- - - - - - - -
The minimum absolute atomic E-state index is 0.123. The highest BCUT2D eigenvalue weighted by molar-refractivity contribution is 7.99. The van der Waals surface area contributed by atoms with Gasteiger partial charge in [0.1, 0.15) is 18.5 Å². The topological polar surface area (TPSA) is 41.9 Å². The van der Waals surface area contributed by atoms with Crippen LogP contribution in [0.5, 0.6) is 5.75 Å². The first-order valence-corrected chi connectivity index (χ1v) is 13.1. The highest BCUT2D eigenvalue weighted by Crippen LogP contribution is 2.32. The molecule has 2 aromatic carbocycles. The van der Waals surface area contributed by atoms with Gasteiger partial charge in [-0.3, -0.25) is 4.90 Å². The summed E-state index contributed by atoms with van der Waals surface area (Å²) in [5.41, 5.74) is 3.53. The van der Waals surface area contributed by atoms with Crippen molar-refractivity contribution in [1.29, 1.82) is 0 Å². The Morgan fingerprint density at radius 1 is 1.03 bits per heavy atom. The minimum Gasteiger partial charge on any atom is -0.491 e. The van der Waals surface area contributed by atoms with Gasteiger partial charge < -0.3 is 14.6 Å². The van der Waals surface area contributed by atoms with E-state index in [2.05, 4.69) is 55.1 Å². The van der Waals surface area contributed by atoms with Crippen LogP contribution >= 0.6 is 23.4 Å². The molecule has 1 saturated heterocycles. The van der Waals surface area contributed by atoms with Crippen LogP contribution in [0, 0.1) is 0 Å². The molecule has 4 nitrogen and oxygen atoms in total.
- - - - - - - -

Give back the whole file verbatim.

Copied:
The minimum absolute atomic E-state index is 0.123. The highest BCUT2D eigenvalue weighted by molar-refractivity contribution is 7.99. The van der Waals surface area contributed by atoms with Gasteiger partial charge in [0.1, 0.15) is 18.5 Å². The topological polar surface area (TPSA) is 41.9 Å². The van der Waals surface area contributed by atoms with Crippen LogP contribution in [0.5, 0.6) is 5.75 Å². The first-order valence-corrected chi connectivity index (χ1v) is 13.1. The highest BCUT2D eigenvalue weighted by Crippen LogP contribution is 2.32. The molecule has 2 aromatic carbocycles. The van der Waals surface area contributed by atoms with Gasteiger partial charge in [-0.3, -0.25) is 4.90 Å². The summed E-state index contributed by atoms with van der Waals surface area (Å²) in [5.41, 5.74) is 3.53. The van der Waals surface area contributed by atoms with Crippen molar-refractivity contribution in [1.29, 1.82) is 0 Å². The Morgan fingerprint density at radius 1 is 1.03 bits per heavy atom. The minimum Gasteiger partial charge on any atom is -0.491 e. The van der Waals surface area contributed by atoms with Gasteiger partial charge < -0.3 is 14.6 Å². The van der Waals surface area contributed by atoms with E-state index in [2.05, 4.69) is 55.1 Å². The van der Waals surface area contributed by atoms with Crippen LogP contribution >= 0.6 is 23.4 Å². The molecule has 1 saturated heterocycles. The van der Waals surface area contributed by atoms with Crippen LogP contribution in [0, 0.1) is 0 Å². The molecule has 4 nitrogen and oxygen atoms in total.